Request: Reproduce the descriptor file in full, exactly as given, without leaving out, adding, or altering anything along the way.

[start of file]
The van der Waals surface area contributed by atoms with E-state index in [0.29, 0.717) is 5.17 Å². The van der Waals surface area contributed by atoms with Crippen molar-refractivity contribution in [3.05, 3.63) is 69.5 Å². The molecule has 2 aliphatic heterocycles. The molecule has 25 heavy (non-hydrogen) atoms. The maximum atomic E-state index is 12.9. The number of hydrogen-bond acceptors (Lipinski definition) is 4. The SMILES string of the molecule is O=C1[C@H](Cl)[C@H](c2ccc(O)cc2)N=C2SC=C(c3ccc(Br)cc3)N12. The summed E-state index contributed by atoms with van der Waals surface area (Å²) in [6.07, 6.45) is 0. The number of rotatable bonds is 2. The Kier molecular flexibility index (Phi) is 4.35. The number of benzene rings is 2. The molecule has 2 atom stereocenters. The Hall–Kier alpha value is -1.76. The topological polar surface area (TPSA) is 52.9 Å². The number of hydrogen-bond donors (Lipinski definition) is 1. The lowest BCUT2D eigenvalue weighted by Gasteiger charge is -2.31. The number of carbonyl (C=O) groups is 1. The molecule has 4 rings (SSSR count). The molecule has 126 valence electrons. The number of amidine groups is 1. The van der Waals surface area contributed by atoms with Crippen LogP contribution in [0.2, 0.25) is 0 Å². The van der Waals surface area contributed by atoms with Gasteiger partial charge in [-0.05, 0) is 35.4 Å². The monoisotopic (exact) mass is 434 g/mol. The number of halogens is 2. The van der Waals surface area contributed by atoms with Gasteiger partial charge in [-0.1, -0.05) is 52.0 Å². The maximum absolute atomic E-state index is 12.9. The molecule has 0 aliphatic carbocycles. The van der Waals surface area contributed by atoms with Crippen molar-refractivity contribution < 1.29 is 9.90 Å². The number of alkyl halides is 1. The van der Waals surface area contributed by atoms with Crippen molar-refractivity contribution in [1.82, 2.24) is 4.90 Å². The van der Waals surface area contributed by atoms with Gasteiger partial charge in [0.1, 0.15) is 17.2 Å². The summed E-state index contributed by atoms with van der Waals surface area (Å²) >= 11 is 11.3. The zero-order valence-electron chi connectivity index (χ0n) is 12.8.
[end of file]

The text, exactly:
The van der Waals surface area contributed by atoms with E-state index in [0.29, 0.717) is 5.17 Å². The van der Waals surface area contributed by atoms with Crippen molar-refractivity contribution in [3.05, 3.63) is 69.5 Å². The molecule has 2 aliphatic heterocycles. The molecule has 25 heavy (non-hydrogen) atoms. The maximum atomic E-state index is 12.9. The number of hydrogen-bond acceptors (Lipinski definition) is 4. The SMILES string of the molecule is O=C1[C@H](Cl)[C@H](c2ccc(O)cc2)N=C2SC=C(c3ccc(Br)cc3)N12. The summed E-state index contributed by atoms with van der Waals surface area (Å²) in [6.07, 6.45) is 0. The number of rotatable bonds is 2. The Kier molecular flexibility index (Phi) is 4.35. The number of benzene rings is 2. The molecule has 2 atom stereocenters. The Hall–Kier alpha value is -1.76. The topological polar surface area (TPSA) is 52.9 Å². The number of hydrogen-bond donors (Lipinski definition) is 1. The lowest BCUT2D eigenvalue weighted by Gasteiger charge is -2.31. The number of carbonyl (C=O) groups is 1. The molecule has 4 rings (SSSR count). The molecule has 126 valence electrons. The number of amidine groups is 1. The van der Waals surface area contributed by atoms with Crippen LogP contribution in [0.2, 0.25) is 0 Å². The van der Waals surface area contributed by atoms with Gasteiger partial charge in [-0.05, 0) is 35.4 Å². The monoisotopic (exact) mass is 434 g/mol. The number of halogens is 2. The van der Waals surface area contributed by atoms with Gasteiger partial charge in [-0.1, -0.05) is 52.0 Å². The maximum absolute atomic E-state index is 12.9. The molecule has 0 aliphatic carbocycles. The van der Waals surface area contributed by atoms with Crippen molar-refractivity contribution < 1.29 is 9.90 Å². The number of alkyl halides is 1. The van der Waals surface area contributed by atoms with Crippen molar-refractivity contribution in [1.82, 2.24) is 4.90 Å². The van der Waals surface area contributed by atoms with Gasteiger partial charge in [0.1, 0.15) is 17.2 Å². The summed E-state index contributed by atoms with van der Waals surface area (Å²) >= 11 is 11.3. The zero-order valence-electron chi connectivity index (χ0n) is 12.8.